We are currently making improvements to the Audible site. In an effort to enhance the accessibility experience for our customers, we have created a page to more easily navigate the new experience, available at the web address www.audible.com/access.
Silesian Station | [David Downing]

Silesian Station

Summer, 1939. British journalist John Russell has just been granted American citizenship in exchange for agreeing to work for American intelligence when his girlfriend, Effi, is arrested by the Gestapo. Russell hoped his new nationality would let him safely stay in Berlin with Effi and his son, but now he's being blackmailed. To free Effi, he must agree to work for the Nazis.
Regular Price:$24.95
  • Membership Details:
    • First book free with 30-day trial
    • $14.95/month thereafter for your choice of 1 new book each month
    • Cancel easily anytime
    • Exchange books you don't like
    • All selected books are yours to keep, even if you cancel
  • - or -

Your Likes make Audible better!

'Likes' are shared on Facebook and Audible.com. We use your 'likes' to improve Audible.com for all our listeners.

You can turn off Audible.com sharing from your Account Details page.

OK

Publisher's Summary

Summer, 1939. British journalist John Russell has just been granted American citizenship in exchange for agreeing to work for American intelligence when his girlfriend, Effi, is arrested by the Gestapo. Russell hoped his new nationality would let him safely stay in Berlin with Effi and his son, but now he's being blackmailed.

To free Effi, he must agree to work for the Nazis. They know he has Soviet connections and want him to pass them false intelligence. Russell consents, but secretly offers his services to the Soviets instead - not for anything too dangerous, though, and only if they'll sneak him and Effi out of Germany if necessary.

It's a good plan, but soon things become complicated. A Jewish girl has vanished, and Russell feels compelled to search for her. A woman from his past, a communist, reappears, insisting he help her reconnect with the Soviets, who turn out to demand more than Russell hoped. Meanwhile, Europe lurches toward war, and he must follow the latest stories - to places where American espionage assignments await him.

©2008 David Downing; (P)2009 Audible, Inc.

What the Critics Say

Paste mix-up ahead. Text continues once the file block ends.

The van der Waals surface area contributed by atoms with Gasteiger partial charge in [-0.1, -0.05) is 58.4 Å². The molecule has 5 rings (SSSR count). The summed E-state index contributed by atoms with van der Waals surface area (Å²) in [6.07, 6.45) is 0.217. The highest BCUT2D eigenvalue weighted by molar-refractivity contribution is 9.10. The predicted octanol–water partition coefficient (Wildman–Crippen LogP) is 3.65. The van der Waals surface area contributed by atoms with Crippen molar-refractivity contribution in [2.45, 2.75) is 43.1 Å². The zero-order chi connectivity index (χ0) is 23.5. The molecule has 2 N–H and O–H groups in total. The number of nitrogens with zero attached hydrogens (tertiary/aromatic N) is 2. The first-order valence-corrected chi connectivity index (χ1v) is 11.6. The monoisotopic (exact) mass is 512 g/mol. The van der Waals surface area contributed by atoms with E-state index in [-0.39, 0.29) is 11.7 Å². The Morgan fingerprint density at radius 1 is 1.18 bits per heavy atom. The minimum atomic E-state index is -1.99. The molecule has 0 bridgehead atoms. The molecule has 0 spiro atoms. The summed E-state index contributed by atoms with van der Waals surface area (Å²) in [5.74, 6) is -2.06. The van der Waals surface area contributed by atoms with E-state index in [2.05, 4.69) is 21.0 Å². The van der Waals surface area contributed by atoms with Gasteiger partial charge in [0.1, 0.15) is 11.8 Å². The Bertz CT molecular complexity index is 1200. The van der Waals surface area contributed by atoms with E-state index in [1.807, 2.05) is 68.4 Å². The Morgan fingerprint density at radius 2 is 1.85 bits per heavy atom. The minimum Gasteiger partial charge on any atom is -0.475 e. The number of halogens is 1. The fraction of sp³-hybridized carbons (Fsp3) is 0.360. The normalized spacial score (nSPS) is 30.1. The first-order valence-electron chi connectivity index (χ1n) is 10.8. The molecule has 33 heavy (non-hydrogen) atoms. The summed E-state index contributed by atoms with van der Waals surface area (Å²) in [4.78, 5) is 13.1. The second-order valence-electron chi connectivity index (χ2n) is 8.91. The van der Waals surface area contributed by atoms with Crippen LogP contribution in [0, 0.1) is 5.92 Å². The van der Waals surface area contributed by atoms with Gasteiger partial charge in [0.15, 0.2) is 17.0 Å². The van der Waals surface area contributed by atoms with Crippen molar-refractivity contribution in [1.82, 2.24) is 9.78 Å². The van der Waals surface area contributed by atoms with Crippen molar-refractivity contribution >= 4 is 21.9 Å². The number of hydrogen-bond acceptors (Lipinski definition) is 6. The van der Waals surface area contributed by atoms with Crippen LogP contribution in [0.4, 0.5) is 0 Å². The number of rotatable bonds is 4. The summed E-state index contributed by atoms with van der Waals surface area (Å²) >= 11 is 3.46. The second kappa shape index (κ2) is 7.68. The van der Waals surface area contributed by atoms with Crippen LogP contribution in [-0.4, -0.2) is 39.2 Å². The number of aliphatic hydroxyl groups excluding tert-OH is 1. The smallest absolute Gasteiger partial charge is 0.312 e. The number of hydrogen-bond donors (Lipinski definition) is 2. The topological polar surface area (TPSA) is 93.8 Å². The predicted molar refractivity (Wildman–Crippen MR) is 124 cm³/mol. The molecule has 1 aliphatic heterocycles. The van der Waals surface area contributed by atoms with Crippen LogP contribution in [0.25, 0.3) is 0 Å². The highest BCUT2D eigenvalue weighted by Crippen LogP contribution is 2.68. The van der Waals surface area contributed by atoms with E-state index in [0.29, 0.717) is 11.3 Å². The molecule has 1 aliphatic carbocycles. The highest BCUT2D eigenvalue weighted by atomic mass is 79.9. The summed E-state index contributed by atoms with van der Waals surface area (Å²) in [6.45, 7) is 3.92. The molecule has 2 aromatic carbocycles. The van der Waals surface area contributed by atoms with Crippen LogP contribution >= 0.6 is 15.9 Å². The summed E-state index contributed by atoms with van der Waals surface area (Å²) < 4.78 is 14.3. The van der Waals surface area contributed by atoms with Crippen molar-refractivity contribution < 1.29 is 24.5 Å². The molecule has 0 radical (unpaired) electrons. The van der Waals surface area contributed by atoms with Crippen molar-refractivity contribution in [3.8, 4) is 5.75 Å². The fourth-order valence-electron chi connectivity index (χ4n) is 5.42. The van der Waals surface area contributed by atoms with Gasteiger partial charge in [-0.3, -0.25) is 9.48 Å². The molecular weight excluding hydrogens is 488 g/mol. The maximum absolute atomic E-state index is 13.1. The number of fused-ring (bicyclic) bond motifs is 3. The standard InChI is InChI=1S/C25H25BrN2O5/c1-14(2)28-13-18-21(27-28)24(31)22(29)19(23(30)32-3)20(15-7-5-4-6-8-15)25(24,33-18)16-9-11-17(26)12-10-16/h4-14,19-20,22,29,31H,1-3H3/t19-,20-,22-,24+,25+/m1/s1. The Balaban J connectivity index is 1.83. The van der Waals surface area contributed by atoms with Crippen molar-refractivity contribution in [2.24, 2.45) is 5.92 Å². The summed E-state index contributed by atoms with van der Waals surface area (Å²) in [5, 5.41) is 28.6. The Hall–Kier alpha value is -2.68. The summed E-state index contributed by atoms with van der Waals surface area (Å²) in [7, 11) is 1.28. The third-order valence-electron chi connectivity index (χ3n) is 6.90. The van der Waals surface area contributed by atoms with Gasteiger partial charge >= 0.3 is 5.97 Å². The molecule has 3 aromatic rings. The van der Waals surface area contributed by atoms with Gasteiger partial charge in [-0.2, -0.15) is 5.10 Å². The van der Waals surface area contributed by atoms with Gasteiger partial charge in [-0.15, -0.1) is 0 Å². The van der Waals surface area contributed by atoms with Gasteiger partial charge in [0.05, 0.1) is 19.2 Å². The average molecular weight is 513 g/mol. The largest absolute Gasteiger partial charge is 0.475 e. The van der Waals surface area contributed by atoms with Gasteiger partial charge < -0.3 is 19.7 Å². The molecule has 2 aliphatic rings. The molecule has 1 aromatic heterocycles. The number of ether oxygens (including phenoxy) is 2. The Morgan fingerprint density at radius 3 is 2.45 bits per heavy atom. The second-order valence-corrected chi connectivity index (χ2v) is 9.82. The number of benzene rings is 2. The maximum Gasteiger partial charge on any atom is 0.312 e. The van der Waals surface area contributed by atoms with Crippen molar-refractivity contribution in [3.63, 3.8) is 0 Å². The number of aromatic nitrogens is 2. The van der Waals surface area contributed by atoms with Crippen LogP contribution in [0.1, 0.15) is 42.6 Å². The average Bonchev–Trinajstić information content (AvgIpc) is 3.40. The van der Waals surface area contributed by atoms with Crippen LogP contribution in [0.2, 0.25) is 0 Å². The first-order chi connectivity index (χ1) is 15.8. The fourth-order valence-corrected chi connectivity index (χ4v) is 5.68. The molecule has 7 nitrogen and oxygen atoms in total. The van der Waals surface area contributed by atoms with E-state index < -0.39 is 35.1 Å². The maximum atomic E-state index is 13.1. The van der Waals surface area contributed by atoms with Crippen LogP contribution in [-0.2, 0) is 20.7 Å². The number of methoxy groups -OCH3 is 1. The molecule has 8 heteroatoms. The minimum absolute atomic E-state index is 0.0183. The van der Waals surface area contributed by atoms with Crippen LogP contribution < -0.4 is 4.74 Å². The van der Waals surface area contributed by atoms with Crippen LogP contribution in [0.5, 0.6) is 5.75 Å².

"Full of period detail, this novel effectively captures life in the police state of Berlin on the brink of war." (Publishers Weekly)

What Members Say

Average Customer Rating

4.1 (77 )
5 star
 (27)
4 star
 (37)
3 star
 (10)
2 star
 (2)
1 star
 (1)
Overall
4.2 (50 )
5 star
 (18)
4 star
 (25)
3 star
 (5)
2 star
 (1)
1 star
 (1)
Story
4.4 (53 )
5 star
 (28)
4 star
 (19)
3 star
 (4)
2 star
 (1)
1 star
 (1)
Performance
Sort by:
  •  
    Lois BOSTON, MA, United States 02-05-10
    Lois BOSTON, MA, United States 02-05-10 Member Since 2009
    HELPFUL VOTES
    15
    ratings
    REVIEWS
    24
    8
    FOLLOWERS
    FOLLOWING
    0
    1
    Overall
    "Spies and Nazis"

    Just a good spy story set in Nazi Germany. If you are into this sort of story, it is as good as it gets. Doesn't require a whole lot of thinking...

    4 of 4 people found this review helpful
  •  
    Buzz Scottsdale, AZ, United States 10-17-11
    Buzz Scottsdale, AZ, United States 10-17-11 Listener Since 2006
    HELPFUL VOTES
    66
    ratings
    REVIEWS
    37
    36
    FOLLOWERS
    FOLLOWING
    12
    0
    Overall
    Performance
    Story
    "Fine Addition to David Downing’s “John Russell” Se"

    Having just finished reading Zoo Station, the first book in David Downing’s “John Russell” quartet, I eagerly took up book two in the series, Silesian Station, which covers the period immediately preceding the beginning of WWII in September, 1939. Russell is a half-British half-American journalist living in Berlin, where he has been for many years, and has acquired a former wife, a son, a current lover, and deep connections with Germans and Germany. As was so true with many Germans themselves, he is incredulous and disgusted with what has become of a country he loved and respected. His status as an expat-journalist becomes one of fear for himself and his German family, and ultimately of survival itself. While no superhero, Russell is quietly admirable in many respects. His adventures and increasing involvement with victimized Jews and Germans willing to oppose the Nazi regime, provide the plot line for this finely researched historical thriller. One of David Downing’s talents is to create believable and vulnerable characters with whom the reader can identify to the point of actually caring about what happens to them, which is not obvious. Having just finished reading Silesian Station, I am already reading Stettin Station, the next book in the series, after which I will no doubt read the final book, Zoo Station. Although Silesian Station is understandable and enjoyable as a stand-alone book, for anyone who has not read Zoo Station, it is advisable to read that book first,

    1 of 1 people found this review helpful
  •  
    ellen abingdon, VA, United States 02-19-11
    ellen abingdon, VA, United States 02-19-11 Member Since 2007
    HELPFUL VOTES
    72
    ratings
    REVIEWS
    279
    86
    FOLLOWERS
    FOLLOWING
    3
    0
    Overall
    "silesian station"

    very good but wish i had read the first one. not sure if I will continue to find out what happens since I have so many others I want to listen to. but still a good book.

    0 of 1 people found this review helpful
  • Showing: 1-3 of 3 results

    There are no listener reviews for this title yet.

Report Inappropriate Content

If you find this review inappropriate and think it should be removed from our site, let us know. This report will be reviewed by Audible and we will take appropriate action.

CANCEL

Thank You

Your report has been received. It will be reviewed by Audible and we will take appropriate action.